Dry bulk handling is en route to becoming a precision science with a level of control previously undreamt of, thanks to 20 years of research and development into digital non-contact torque monitoring.
Dry bulk handling is following many other industrial processes that have been redeveloped from a ‘black art’ to a highly accurate and controlled procedure.
A generation ago much of industry was in the hands of time-served artisans who relied on their many years experience to tweak and tease operations to ensure a good result. Usually they were unable to explain why they made the decisions they did, but the results generally turned out OK!
While the idea of horny handed sons of toil is all very romantic, it is hardly the stuff of modern industry where precision has to be the watchword – where margins and timetables are so tight that every thing must be controlled to within very demanding tolerances.
Computers have of course been crucial to this advancement, and it is developing the ability for them to ‘see’ what is actually going on and constantly retune the process that is the heart of the matter.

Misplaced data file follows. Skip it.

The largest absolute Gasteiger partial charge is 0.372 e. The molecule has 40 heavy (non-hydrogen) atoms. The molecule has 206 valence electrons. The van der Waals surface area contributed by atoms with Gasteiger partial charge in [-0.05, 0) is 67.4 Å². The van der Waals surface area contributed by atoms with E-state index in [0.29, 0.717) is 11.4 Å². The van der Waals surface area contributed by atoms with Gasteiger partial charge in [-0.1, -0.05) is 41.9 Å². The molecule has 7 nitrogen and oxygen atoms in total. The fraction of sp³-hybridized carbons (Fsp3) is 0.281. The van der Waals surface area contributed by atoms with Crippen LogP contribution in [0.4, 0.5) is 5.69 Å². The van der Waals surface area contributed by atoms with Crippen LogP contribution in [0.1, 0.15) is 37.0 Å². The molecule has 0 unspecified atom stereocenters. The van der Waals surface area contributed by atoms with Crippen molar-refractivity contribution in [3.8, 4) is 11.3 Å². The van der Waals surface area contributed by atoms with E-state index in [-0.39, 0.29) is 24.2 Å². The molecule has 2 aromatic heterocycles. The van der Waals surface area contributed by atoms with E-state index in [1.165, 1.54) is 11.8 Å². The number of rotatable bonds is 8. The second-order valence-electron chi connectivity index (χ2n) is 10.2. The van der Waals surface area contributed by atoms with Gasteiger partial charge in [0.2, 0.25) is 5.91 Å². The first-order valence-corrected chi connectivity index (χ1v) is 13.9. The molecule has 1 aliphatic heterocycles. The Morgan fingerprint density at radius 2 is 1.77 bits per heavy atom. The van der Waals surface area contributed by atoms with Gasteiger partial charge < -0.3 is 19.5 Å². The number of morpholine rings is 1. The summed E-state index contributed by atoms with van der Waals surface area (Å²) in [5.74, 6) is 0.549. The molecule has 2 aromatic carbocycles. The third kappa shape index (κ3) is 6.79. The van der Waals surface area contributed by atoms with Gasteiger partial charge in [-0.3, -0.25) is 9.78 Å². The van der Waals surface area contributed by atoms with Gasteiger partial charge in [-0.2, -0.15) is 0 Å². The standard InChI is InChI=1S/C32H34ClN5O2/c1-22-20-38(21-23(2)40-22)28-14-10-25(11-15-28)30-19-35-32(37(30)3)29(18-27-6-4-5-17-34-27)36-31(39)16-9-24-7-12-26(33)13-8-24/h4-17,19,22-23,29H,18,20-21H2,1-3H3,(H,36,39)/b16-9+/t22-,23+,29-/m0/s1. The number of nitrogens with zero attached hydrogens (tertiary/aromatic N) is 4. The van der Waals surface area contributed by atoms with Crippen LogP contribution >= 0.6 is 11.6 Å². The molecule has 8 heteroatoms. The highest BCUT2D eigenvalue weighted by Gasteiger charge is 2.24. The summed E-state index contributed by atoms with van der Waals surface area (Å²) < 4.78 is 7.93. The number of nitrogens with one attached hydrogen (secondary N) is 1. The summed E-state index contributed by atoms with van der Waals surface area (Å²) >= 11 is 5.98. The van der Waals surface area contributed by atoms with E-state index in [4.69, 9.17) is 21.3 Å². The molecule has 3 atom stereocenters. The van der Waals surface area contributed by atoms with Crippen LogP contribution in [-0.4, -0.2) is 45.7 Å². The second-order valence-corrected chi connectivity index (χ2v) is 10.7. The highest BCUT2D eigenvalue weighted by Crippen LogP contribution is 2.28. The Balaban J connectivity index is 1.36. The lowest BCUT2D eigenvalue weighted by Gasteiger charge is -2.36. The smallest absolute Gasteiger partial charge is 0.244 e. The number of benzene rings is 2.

“Technically we call this real time data collection,” says Tony Ingham of Sensor Technology Ltd, one of the companies at the forefront of current developments. “It’s the eyes and ears of the computerised system that constantly monitor what is going on. With that information flowing, the computer can then do its bit.”
Real time data is collected by having sensors monitoring the critical variables of an industrial process. This is fed straight to a computer which can perform a number of tasks related to the process. For instance, it can optimise one variable against another, convert raw data to useful information, or summate data for complex analysis.
However, some critical data can be hard to collect and that is where Senor Technology’s research into torque monitoring comes in. Nearly all machines are driven by a motor through a rotating shaft, and monitoring the torque, speed and power in this can provide masses of useful information.
“Consider a screw conveyor or auger,” explains Tony. “If this is rotating empty, it requires little power from its drive shaft. If it is half full, it requires rather more, and if it is completely full its needs a lot more.”
“The same goes for speed – the faster, the more power consumed.”
“And the denser the material being conveyed, the more power required.”
“So by constantly measuring the torque in the driveshaft, we can determine the volume and weight of material conveyed.”